• We see marches for worker’s rights, as well as new legislature being passed in their name.
  • We see how the government is concerned with overworking workers (which they perceived at HofE, but which proved not to be the case).
  • After visiting Jack’s parents, Bea becomes far more aware of the need to value the employee. She takes a keen interest in several workers’ situations, including that of Agnes and Tillie.

Social Values

Consciously or subconsciously, values change in society. At this time a number of personal, business, and social values are in the process of changing. Among them are:

  • Belief in the active role of women to engage in business, including staring their own business
  • New views of the role of the worker as not just a mere pawn in a larger game, but someone to be valued.
  • The rise of the common man. That any person can rise to the top; that he or she can attain and enjoy that which was only available to the upper classes in previous centuries. That rights of the upper classes should now be enjoyed by the classes below.
  • There is a can-do attitude that anyone can make it in society; though it is mostly in the US, since the British still maintain a high degree of classism.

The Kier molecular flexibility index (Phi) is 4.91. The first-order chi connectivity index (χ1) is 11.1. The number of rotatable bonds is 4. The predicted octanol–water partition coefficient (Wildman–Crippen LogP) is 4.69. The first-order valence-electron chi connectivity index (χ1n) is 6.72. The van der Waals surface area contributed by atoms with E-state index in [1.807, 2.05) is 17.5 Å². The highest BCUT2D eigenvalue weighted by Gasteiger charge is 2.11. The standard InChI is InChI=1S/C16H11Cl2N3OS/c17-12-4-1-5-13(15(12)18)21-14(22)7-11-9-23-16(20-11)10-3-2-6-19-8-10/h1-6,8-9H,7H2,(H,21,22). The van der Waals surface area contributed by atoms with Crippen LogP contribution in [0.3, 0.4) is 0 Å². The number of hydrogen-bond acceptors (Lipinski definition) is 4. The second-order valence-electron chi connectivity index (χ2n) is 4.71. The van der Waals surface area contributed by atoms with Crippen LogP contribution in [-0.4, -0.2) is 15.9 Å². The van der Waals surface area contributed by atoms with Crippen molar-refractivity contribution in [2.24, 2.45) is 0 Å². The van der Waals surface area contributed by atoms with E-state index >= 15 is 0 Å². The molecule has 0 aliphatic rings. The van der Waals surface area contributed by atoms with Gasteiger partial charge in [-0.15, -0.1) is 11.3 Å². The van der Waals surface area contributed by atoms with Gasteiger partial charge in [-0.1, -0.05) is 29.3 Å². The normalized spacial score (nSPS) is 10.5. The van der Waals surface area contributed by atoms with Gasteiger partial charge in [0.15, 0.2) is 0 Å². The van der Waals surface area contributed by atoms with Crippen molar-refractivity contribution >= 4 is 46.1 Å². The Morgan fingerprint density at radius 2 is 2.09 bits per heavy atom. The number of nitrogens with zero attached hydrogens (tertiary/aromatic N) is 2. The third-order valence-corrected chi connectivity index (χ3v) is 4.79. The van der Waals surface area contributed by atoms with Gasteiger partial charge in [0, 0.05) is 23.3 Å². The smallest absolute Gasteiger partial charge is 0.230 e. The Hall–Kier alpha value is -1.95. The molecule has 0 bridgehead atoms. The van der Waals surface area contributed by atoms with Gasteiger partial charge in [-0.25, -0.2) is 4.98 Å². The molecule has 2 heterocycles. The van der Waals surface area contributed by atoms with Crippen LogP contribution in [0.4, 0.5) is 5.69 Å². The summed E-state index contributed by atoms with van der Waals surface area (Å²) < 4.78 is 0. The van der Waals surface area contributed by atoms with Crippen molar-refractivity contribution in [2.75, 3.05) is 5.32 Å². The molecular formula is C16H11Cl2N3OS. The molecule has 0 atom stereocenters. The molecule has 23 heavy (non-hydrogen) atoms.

• We see how the upper classes are slowly beginning to adopt more tolerance to the classes below them; though there are many exceptions (like Lydia and some of the HofE upper class clientele), who are the conservative, trailing edge who often lose out as the new energies and forms come to the fore.
  • Respecting the wealthy and aristocracy is continuing to break down, as each and every person is valued more equally.
  • Though the middle and lower classes are emerging, we still see that values have not kept up. An example are Grace and Cotter, who though they are riding the movement towards tolerating entrepreneurship from the lower classes, engage in shenanigans, as the necessary values have not been developed. (We see this clearly in the gangsterism of America during that time.)
  • The belief in the importance of reputation and propriety (as advocated by Lydia) and others is breaking down. In fact, we see through Lydia’s son Arthur that he the embodiment of hypocrisy. The upper classes are losing the respect of the lower, as the higher demonstrates questionable behavior, even though outwardly they espouse respectability, propriety, etc.